The House of Commons Committee of Public Accounts recently published its report on losses attributable to fraud and error within governmental departments,
There has been much speculation about the losses that may have been incurred as a result of the pandemic, given the generous schemes on offer to support the economy. The report makes for painful reading, as it seems the speculation has been justified or possibly even underestimated. What is also apparent, however, is that even before considering losses as result of the vast sums made available in order to prop up the economy, much will need to be done to focus efforts generally, in order to reduce unacceptably high levels of loss during what would be termed ‘normal times’. It is indicated that up to £51.8 billion of the public purse is lost every year to fraud and error. Yet that only paints half the picture, as approximately £26.8 billion is lost as a result to losses in the tax and benefit systems, but in other areas of public spending where there are no formal measurements in place, further undetected losses are estimated at around £25 billion. And then there was Covid.
So how has it come to this, and what lessons can be learnt? Well, the report lays bare the lack of joined up thinking between various departments and central government, which heightens the risk of losses due to fraud and error. The reliance on individual departments being responsible for combatting and reporting fraud and error within their remit only exacerbates the problem. In departments such as HMRC and DWP, there are established procedures in place to tackle familiar issues, however in other departments, resources and capability deficiencies mean that losses are unknown, and recoverability - scant.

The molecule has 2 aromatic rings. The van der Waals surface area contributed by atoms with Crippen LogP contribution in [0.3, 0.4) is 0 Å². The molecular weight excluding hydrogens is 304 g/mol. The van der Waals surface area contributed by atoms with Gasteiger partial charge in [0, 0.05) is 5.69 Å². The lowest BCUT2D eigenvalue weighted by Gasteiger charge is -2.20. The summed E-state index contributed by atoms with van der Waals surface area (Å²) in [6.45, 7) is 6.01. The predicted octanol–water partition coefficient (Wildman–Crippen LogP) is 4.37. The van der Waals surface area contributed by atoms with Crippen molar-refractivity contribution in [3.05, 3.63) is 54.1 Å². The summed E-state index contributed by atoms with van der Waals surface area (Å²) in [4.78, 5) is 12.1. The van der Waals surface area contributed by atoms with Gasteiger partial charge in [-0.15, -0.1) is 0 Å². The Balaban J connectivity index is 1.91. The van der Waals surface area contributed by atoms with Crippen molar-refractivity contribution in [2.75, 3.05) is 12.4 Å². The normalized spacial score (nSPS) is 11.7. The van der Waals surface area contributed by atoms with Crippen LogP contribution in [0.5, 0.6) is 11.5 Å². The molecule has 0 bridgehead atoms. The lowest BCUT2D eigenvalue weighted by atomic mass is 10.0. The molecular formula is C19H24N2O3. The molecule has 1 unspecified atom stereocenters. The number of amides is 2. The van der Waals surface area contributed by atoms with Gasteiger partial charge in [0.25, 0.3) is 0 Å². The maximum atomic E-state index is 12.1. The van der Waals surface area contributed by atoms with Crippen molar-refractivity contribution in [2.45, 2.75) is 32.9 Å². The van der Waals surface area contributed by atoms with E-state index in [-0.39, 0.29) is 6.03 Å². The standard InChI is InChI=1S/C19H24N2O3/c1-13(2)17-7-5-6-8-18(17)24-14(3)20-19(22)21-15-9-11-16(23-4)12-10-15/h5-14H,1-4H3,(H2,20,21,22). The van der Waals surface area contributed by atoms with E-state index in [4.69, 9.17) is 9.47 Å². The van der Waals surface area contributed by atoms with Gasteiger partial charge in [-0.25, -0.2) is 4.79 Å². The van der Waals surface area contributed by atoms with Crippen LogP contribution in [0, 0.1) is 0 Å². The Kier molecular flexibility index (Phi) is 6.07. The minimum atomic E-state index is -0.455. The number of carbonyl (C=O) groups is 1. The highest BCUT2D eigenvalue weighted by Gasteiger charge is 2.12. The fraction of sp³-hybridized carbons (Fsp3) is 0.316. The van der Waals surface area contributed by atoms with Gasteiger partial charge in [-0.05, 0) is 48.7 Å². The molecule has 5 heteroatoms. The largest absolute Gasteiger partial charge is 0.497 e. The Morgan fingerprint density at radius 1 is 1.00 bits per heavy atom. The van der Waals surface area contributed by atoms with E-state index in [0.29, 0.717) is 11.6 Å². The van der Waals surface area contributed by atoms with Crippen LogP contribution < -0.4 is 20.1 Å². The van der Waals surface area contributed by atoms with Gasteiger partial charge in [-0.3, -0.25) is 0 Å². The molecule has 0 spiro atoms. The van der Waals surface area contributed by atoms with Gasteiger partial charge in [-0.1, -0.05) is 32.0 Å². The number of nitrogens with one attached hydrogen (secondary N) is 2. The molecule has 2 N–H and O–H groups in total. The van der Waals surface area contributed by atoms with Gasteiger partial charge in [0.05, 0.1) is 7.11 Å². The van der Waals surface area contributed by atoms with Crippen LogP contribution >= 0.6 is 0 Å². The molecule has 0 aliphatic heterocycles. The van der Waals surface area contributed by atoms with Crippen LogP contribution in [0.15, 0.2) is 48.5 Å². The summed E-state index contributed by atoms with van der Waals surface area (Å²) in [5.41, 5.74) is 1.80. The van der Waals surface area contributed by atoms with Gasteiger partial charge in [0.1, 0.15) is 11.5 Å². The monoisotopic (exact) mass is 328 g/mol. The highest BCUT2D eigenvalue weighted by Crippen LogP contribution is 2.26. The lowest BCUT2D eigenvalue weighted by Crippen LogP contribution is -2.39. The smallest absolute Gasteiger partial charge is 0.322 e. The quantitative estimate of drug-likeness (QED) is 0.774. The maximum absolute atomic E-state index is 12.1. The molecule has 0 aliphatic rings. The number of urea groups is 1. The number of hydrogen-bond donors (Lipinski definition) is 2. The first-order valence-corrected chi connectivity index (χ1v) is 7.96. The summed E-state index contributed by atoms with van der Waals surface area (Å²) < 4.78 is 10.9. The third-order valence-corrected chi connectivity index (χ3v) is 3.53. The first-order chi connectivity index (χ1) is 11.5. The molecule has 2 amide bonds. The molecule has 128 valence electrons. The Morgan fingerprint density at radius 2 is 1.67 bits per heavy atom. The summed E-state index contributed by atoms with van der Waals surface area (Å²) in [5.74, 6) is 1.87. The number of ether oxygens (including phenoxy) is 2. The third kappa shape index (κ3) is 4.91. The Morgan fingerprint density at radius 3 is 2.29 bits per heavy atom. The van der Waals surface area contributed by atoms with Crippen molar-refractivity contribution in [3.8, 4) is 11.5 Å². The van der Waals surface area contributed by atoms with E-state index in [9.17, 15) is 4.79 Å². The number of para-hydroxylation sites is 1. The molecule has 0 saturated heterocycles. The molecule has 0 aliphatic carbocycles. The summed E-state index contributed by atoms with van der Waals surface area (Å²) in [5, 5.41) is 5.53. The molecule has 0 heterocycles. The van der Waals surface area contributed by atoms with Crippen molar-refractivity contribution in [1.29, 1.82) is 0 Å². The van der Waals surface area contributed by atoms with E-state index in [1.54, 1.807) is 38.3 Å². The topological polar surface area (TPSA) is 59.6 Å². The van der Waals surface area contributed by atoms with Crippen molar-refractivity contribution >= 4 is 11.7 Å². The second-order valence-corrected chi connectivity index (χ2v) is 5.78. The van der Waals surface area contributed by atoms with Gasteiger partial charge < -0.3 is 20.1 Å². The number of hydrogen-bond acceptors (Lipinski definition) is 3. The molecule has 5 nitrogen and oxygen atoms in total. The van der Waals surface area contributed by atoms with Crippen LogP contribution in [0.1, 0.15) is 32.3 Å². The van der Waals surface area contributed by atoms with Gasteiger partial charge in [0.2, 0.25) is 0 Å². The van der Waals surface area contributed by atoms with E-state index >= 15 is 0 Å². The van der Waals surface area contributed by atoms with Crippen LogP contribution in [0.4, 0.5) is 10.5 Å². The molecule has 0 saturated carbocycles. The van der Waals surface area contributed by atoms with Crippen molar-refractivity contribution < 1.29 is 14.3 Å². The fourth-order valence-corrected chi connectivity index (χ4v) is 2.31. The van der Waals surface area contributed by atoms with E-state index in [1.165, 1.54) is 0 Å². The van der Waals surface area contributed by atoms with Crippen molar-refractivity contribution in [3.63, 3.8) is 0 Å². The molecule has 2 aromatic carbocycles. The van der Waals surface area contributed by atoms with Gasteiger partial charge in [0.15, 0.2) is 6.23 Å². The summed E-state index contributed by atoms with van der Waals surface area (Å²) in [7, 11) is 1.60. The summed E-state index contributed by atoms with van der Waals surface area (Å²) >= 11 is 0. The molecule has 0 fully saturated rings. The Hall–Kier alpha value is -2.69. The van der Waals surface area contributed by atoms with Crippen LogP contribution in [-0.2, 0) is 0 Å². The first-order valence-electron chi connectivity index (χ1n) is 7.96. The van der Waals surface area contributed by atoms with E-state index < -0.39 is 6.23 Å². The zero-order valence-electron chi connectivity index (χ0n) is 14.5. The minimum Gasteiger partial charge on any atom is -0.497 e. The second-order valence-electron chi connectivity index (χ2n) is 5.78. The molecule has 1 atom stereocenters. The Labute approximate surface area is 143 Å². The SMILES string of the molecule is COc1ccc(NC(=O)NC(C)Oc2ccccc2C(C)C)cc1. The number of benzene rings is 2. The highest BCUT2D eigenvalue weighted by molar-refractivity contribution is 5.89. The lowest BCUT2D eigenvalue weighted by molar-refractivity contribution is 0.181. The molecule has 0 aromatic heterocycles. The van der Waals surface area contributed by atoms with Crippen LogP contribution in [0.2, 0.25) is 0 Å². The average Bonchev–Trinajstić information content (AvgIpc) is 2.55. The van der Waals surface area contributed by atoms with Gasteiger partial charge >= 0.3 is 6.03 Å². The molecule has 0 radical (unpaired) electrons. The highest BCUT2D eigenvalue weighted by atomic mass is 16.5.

One of the key takeaways from the report is the fact that the risks of fraud have been known for some time, and led to the set up of the Government Counter Fraud Function (CFF) in October 2018. Its stated aims are exactly what appear to be needed to provide a harmonised cohesive approach, so as to mitigate fraud risks within the broad array of governmental departments, yet consultation with them is optional. It is, therefore, only as strong as its weakest link, and its weakest link is data sharing. It should be a powerful weapon in the fight against fraud, yet it seems very few know how to fire it.
The lack of consultation with the CFF when covid funding schemes were being developed is now starkly uncovered. One of the main initiatives which has perhaps come under the greatest scrutiny is the Bounce Back Loan Scheme, offered by the Department for Business, Energy and Industrial Strategy, (BEIS). Given the speed with which injections of funding were needed in the early days of the pandemic, in order to boost confidence and shore up the economy, controls were relaxed, and scrutiny of applications was cursory. Compliance bells were ringing loudly, but much like a patient needing urgent care, with injuries treated in order of seriousness, so too was the economy assessed. Cash injections were critical, and compliance was part of the recovery phase. Well we are now in the recovery phase, and it is no surprise to anyone that BSEI now estimates losses of up to £27 billion through the Bounce Back Loan Scheme alone. Of concern is the fact that one of the key functions of the CFF is to assess fraud risk, but BSEI did not consult with it when designing the scheme, presumably either because it didn’t know it could, or because it didn’t need to. Either way, and as highlighted in the report, this must change, and the CFF will be responsible for signing off fraud impact assessments for major projects or those identified as having heightened risks.